f) determining the instantaneous standard flow rate through said displacement pump based on the instantaneous flow rate determined in step e);
g) determining the instantaneous standard flow rate of ambient air based in part on said first measurement signal;
h) determining the standardized exhaust gas volume based on the instantaneous standard flow rate through said displacement pump determined in step f) and the instantaneous standard flow rate of ambient air determined in step g); and
i) determining a dilution factor based on the instantaneous standard flow rate through said displacement pump determined in step f) and on the standardized exhaust gas volume determined in step h).
8. The method of claim 7 wherein the step of determining the instantaneous flow rate through said displacement pump, Q, is made in accordance with the following equation ##EQU6## wherein where D is the rated suction volume per revolution, M is a suction volume reduction, A is the RPM of the flow stage, B is a factor of the RPM reduction, T is the instantaneous temperature, P is the instantaneous absolute pressure, ΔP is the pressure difference across the displacement pump, N is a counter reading, Z is the number of pulses per revolution, Tb is a standardizing temperature, and Pb is a standardizing pressure.
9. The method of claim 8 wherein the step of determining the instantaneous standard flow rate through said displacement pump, Qn is made in accordance with the following equation ##EQU7## wherein To is a calibration temperature, Tn is a standardizing temperature based on environmental regulations, Po is a calibration pressure, and Pn is a standardizing pressure based on environmental regulations.
10. The method of claim 9 wherein the step of determining the instantaneous standard flow rate, Ln, of ambient air is made in accordance with the following equation ##EQU8## wherein L is the instantaneous flow rate through the ambient air probe.
11. The method of claim 10 wherein the step of determining the standardized exhaust gas volume, An, is made in accordance with the following equation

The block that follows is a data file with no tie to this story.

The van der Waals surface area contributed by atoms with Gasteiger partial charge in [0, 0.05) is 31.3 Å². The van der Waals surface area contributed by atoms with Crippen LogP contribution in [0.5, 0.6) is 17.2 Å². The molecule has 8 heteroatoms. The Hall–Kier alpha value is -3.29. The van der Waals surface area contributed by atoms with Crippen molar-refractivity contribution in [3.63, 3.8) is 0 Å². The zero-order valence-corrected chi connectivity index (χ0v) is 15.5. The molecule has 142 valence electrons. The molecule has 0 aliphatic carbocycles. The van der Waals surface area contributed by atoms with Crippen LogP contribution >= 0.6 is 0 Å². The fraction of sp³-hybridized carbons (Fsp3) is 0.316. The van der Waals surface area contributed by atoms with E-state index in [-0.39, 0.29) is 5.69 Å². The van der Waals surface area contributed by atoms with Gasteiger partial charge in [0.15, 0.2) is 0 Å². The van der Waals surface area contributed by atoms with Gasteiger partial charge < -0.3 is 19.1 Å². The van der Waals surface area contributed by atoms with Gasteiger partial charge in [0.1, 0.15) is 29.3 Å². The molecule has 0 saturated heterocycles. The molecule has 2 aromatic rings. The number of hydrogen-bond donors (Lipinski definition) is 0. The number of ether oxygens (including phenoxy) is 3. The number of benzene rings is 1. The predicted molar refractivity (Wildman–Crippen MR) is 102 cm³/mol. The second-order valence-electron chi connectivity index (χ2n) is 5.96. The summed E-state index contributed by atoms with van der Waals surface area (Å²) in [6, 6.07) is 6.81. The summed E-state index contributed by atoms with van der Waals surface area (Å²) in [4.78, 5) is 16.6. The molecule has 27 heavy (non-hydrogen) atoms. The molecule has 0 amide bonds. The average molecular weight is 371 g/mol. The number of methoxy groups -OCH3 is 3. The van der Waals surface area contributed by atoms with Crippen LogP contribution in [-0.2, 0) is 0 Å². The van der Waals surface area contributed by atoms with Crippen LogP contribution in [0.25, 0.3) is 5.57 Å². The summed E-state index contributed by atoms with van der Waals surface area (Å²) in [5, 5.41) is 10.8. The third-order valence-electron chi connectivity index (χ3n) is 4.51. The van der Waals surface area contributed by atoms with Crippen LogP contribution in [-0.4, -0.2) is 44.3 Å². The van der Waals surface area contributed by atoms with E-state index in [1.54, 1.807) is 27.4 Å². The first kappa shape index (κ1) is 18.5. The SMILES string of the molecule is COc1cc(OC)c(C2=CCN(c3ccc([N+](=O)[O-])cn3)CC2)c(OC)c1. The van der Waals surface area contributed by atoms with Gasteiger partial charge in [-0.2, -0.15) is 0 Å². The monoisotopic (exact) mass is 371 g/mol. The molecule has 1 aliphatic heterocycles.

An =Qn -Ln.
12. The method of claim 11 wherein the step of determining the dilution factor, V, is made in accordance with the following equation ##EQU9##
13. An exhaust-gas analyzer comprising:
a) an air intake line having an inlet and an outlet;
b) an exhaust gas intake line having an inlet and an outlet;
c) a flowmeter, said flowmeter being disposed between said inlet and said outlet of said air intake line;
d) a stabilizing section, said stabilizing section having a first end and a second end, said first end of said stabilizing section being connected to said outlet of said air intake line and to said outlet of said exhaust gas intake line;
e) a displacement pump being connected to said second end of said stabilizing section;
f) means for withdrawing a sample, said means for withdrawing a sample being disposed between said first end and said second end of said stabilizing section;
g) a computer; and
h) a gas temperature and pressure sensor, said gas temperature and pressure sensor being disposed in said stabilizing section and providing signals to said computer.
14. The exhaust-gas analyzer of claim 13 wherein said displacement pump is a Root's blower.
15. The exhaust-gas analyzer of claim 13 wherein said displacement pump is a Root's compressor.
16. An exhaust-gas analyzer such as for emissions testing of motor-vehicle engines comprising:
a) a sampling tube into which a mixture of exhaust gas and ambient air is fed through gas lines;
b) a displacement pump disposed downstream of said sampling tube;
c) a flowmeter disposed in an air line upstream of said gas feed pump and producing first measurement signals;
d) means for measuring a pressure differential across said displacement pump;
e) a pressure and temperature measurement unit disposed between said displacement pump and said sampling tube and producing second measurement signals; and
f) a computing unit accepting said first and second measurement signals.
17. The exhaust-gas analyzer of claim 16 wherein said displacement pump is a Root's blower.
18. The exhaust-gas analyzer of claim 16 wherein said displacement pump is a Root's compressor.
Description
CROSS REFERENCE TO RELATED APPLICATIONS

This application is a continuation-in-part of U.S. patent application 07/699,746 filed on May 14, 1991, now U.S. Pat. No. 5,218,857.

BACKGROUND OF THE INVENTION

The present invention relates to an exhaust-gas analyzer, particularly for emissions testing of motor-vehicle engines. More specifically, the present invention is related to an analyzer having a sampling tube into which a mixture of exhaust gas and ambient air is fed through gas lines, a gas feed pump being disposed downstream of the sampling tube.